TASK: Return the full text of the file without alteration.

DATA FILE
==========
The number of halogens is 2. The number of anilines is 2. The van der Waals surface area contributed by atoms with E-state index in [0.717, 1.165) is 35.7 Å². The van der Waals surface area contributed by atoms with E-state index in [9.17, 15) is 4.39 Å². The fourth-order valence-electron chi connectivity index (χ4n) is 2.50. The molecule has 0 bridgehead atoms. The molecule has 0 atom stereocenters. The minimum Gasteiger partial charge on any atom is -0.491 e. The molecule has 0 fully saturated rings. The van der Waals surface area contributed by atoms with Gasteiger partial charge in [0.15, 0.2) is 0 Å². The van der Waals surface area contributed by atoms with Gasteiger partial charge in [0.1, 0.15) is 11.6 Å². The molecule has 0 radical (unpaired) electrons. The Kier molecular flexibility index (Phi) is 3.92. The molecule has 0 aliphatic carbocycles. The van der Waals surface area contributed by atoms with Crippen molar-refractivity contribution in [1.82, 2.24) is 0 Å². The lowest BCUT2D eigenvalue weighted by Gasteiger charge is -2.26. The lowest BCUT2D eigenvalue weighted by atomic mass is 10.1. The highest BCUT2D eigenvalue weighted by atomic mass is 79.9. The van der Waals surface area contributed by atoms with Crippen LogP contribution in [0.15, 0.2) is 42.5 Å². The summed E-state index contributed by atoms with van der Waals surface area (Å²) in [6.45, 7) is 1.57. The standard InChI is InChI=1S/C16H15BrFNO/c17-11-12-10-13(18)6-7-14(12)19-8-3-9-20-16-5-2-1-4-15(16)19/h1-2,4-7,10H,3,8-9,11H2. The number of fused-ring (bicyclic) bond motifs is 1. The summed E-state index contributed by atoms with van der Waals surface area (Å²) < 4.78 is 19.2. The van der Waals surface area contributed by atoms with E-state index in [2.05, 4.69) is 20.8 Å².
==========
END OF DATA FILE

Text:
The number of halogens is 2. The number of anilines is 2. The van der Waals surface area contributed by atoms with E-state index in [0.717, 1.165) is 35.7 Å². The van der Waals surface area contributed by atoms with E-state index in [9.17, 15) is 4.39 Å². The fourth-order valence-electron chi connectivity index (χ4n) is 2.50. The molecule has 0 bridgehead atoms. The molecule has 0 atom stereocenters. The minimum Gasteiger partial charge on any atom is -0.491 e. The molecule has 0 fully saturated rings. The van der Waals surface area contributed by atoms with Gasteiger partial charge in [0.15, 0.2) is 0 Å². The van der Waals surface area contributed by atoms with Gasteiger partial charge in [0.1, 0.15) is 11.6 Å². The molecule has 0 radical (unpaired) electrons. The Kier molecular flexibility index (Phi) is 3.92. The molecule has 0 aliphatic carbocycles. The van der Waals surface area contributed by atoms with Crippen molar-refractivity contribution in [1.82, 2.24) is 0 Å². The lowest BCUT2D eigenvalue weighted by Gasteiger charge is -2.26. The lowest BCUT2D eigenvalue weighted by atomic mass is 10.1. The highest BCUT2D eigenvalue weighted by atomic mass is 79.9. The van der Waals surface area contributed by atoms with Crippen LogP contribution in [0.15, 0.2) is 42.5 Å². The summed E-state index contributed by atoms with van der Waals surface area (Å²) in [6.45, 7) is 1.57. The standard InChI is InChI=1S/C16H15BrFNO/c17-11-12-10-13(18)6-7-14(12)19-8-3-9-20-16-5-2-1-4-15(16)19/h1-2,4-7,10H,3,8-9,11H2. The number of fused-ring (bicyclic) bond motifs is 1. The summed E-state index contributed by atoms with van der Waals surface area (Å²) < 4.78 is 19.2. The van der Waals surface area contributed by atoms with E-state index in [2.05, 4.69) is 20.8 Å².